When it comes to getting sound out of your computer, Logitech is a beast. Logitech is one of the biggest players in the game. Ironically, though, the company has never released a set of gaming speakers – until now. This spring, Logitech finally put out the G560 2.1 Lightsync speakers, the first speaker system in its Logitech G line of gaming peripherals. With headsets, mice, keyboards and even some specialized sim equipment, to match the speakers, Logitech can now completely dominate the battlestation arena in a way no one else can. At least, they’ll be able to if the G560s live up to the reputation put forward by the legion of more general audio equipment the company has put out over the last couple decades.
Unlike mice and keyboards, though, speakers aren’t quite so much about performance. Yeah, they have to sound good, but delivering accurate highs and huggably-warm bass isn’t going to up your gaming experience. People who want directional audio are already rocking headsets. Speakers, then, are a comfort or fashion item. They’re about improving the experience of gaming more than they are about squeezing a few extra frames per second or actions per minute out of a game.
More than just a pair of speakers, the G560s are a sensory experience. And at $199, they’re not a cheap one.
Light up my life
In fact, I would say the audio is almost a secondary selling point of these speakers. That’s not to say they don’t sound great, but their sound isn’t the first thing anyone is going to notice. The G560s, despite their science-experiment-like name, are a flashy fashion statement.
Instead of the desktop obelisk look of so many computer speakers, Logitech has gone with a decidedly organic look that looks like a melting orb more than a speaker set. It clearly takes cues from the company’s own MX Sound speakers, but it does its own thing.
On the lower part and the back of these speakers are two sets of very bright RGB LED lights that can light up in any variety of wild colors and levels of brightness, reflecting light off the wall that sits behind so many of our computers.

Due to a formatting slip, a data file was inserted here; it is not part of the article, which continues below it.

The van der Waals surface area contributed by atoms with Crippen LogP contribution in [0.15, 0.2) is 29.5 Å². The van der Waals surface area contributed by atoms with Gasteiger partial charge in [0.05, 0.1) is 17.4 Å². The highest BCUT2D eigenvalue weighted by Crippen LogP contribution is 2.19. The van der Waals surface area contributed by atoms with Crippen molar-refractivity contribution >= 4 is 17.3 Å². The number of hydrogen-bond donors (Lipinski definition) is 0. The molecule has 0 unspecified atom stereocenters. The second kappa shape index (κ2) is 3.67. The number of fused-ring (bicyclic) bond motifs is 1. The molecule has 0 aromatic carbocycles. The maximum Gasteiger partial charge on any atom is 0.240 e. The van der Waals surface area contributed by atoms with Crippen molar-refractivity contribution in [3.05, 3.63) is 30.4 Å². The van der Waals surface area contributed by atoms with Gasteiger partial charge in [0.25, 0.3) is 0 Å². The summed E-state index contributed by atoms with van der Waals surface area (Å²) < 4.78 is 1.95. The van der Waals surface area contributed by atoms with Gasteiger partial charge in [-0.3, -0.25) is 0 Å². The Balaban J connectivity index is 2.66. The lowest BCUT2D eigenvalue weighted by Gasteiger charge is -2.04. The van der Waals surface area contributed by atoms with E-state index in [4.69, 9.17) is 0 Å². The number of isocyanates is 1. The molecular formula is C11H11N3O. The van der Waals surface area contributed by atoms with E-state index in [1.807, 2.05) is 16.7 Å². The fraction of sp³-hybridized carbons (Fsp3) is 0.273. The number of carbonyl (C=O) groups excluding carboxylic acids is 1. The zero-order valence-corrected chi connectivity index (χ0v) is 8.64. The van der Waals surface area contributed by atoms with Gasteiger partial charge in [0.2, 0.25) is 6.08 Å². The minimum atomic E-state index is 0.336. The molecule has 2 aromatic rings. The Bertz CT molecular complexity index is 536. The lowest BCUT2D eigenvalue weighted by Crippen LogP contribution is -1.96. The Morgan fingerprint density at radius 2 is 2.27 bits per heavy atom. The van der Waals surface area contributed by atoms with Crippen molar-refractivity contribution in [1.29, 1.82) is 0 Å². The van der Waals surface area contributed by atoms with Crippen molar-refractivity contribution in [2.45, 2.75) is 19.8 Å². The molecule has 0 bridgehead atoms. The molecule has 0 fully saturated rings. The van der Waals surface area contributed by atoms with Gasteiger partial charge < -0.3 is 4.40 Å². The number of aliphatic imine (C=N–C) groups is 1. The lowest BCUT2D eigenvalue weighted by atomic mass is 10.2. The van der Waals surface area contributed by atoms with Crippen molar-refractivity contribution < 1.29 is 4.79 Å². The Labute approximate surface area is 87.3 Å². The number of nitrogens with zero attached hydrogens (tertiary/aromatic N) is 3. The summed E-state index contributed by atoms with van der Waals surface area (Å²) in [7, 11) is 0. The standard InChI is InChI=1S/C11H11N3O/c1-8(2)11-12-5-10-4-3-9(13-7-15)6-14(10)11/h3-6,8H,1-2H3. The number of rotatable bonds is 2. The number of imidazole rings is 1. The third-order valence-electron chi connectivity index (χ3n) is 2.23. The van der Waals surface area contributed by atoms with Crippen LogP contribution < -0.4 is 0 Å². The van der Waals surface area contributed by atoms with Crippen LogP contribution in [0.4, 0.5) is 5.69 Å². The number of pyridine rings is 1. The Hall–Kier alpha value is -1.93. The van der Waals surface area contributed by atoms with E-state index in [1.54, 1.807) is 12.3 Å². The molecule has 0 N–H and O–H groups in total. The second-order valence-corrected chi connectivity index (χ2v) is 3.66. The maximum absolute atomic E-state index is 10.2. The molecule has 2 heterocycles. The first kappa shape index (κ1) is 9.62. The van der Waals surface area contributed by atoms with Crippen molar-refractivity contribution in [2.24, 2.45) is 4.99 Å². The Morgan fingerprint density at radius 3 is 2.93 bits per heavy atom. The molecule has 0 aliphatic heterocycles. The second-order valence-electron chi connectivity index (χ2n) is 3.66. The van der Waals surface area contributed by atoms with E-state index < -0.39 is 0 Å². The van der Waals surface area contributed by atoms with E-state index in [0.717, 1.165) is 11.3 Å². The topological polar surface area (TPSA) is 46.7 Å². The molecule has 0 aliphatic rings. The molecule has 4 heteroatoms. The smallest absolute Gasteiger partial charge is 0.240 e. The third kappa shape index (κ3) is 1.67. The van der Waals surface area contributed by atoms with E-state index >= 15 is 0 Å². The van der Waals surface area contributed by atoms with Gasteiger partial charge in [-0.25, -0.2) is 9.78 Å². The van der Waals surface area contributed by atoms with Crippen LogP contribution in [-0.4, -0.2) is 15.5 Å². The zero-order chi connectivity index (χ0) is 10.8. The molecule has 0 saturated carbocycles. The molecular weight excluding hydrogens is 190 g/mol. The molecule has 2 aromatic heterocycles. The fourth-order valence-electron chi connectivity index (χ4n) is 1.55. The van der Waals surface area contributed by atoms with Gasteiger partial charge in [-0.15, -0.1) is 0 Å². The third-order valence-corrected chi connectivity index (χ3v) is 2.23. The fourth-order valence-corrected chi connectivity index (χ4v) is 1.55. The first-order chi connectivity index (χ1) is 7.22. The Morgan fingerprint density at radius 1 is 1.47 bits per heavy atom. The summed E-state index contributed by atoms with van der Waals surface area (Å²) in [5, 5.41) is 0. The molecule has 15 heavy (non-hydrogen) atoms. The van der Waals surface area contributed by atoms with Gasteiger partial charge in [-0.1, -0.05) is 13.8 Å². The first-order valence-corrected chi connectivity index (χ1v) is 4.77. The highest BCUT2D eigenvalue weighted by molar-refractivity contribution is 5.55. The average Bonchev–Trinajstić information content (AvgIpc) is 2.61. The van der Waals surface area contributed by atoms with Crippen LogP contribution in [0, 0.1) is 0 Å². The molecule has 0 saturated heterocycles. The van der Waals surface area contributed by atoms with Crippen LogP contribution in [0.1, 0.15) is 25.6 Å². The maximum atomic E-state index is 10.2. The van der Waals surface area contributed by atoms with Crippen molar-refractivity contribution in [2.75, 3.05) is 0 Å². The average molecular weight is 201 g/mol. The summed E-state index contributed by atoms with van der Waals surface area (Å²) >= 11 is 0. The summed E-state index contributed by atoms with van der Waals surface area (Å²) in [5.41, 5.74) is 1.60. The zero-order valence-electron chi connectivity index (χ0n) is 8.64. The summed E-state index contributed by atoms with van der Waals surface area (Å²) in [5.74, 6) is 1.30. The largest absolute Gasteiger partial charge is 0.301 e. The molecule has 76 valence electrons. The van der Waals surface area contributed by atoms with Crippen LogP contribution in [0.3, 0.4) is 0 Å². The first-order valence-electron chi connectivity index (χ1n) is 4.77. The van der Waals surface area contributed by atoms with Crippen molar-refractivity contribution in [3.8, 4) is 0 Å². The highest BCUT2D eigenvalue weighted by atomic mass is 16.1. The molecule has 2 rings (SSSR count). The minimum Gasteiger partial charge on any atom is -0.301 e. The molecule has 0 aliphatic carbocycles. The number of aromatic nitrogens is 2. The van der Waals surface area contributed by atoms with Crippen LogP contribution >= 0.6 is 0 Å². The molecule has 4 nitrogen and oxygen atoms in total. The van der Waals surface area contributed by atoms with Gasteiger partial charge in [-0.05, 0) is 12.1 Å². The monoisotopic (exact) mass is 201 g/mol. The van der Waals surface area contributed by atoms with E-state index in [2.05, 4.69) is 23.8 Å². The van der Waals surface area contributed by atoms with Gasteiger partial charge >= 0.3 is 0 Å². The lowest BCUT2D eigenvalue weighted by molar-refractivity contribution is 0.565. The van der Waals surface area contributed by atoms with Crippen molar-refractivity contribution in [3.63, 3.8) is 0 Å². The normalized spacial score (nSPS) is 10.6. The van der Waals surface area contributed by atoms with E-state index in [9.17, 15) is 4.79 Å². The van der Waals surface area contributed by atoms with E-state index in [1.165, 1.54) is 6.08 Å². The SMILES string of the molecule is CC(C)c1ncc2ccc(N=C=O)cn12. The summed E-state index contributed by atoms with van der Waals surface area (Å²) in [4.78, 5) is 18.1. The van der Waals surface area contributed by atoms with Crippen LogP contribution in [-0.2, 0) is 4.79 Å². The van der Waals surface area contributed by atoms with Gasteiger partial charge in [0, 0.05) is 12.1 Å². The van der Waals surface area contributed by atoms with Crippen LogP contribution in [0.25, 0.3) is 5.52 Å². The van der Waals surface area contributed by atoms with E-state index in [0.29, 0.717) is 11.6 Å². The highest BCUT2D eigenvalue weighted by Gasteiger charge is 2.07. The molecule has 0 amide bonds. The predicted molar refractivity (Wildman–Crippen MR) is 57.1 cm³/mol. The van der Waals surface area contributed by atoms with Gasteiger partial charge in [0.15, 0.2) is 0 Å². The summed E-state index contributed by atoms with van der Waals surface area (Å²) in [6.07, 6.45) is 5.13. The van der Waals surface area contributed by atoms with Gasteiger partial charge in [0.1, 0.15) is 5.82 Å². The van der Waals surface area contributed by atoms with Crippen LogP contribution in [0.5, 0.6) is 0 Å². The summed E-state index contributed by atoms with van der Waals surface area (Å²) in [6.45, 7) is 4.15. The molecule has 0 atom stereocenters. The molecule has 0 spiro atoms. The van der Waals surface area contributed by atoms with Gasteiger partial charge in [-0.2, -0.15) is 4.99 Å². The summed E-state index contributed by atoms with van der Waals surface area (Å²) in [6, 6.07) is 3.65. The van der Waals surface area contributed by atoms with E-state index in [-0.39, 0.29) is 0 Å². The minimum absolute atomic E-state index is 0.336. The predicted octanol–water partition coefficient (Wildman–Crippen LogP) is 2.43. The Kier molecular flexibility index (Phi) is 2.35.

This light is going to be the make-or-break feature of the G560s for a large portion of those considering them. If your computer is near a window or faces out into the room, the lighting is more likely to annoy people than to please you. Others like a clean look and don’t want to mess around with lighting.
I do have a wall behind my computer, though, and I do like bright flashy lights. I was pretty excited for some lighting that might accent my setup.
The lighting with these can function a few different ways. Unlike many speaker systems, Logitech’s G560s operate over USB rather than a 3.5mm jack, though they can work that way, as well.
When plugged in through USB, though, the speakers will show up in your Logitech Gaming Software interface. There you can run them through any of a number of options including things like static light colors, breathing, and cycling colors. But there are also more interactive elements. A visualizer option is built into the software that lets it play based on whatever music you’re playing.
More interesting, though, is the option for the speakers to plug into whatever’s happening on your screen and dynamically change color based on that.
A limited number of games make particularly good use of this feature by hooking directly into the software and forcing lighting based on certain conditions. In Grand Theft Auto V for example, a police chase will turn your lights into berries and cherries, turning your whole room red and blue.
The list of compatible games is pretty small, though, and most of the time you’ll see more benefit from using the built-in screen sampler. With this, you can pick out spaces on your screen for the Logitech software to sample:
Yeah, that’s a Max Payne 3 wallpaper.
This provides a visual effect more often, but it’s somewhat of a mixed bag.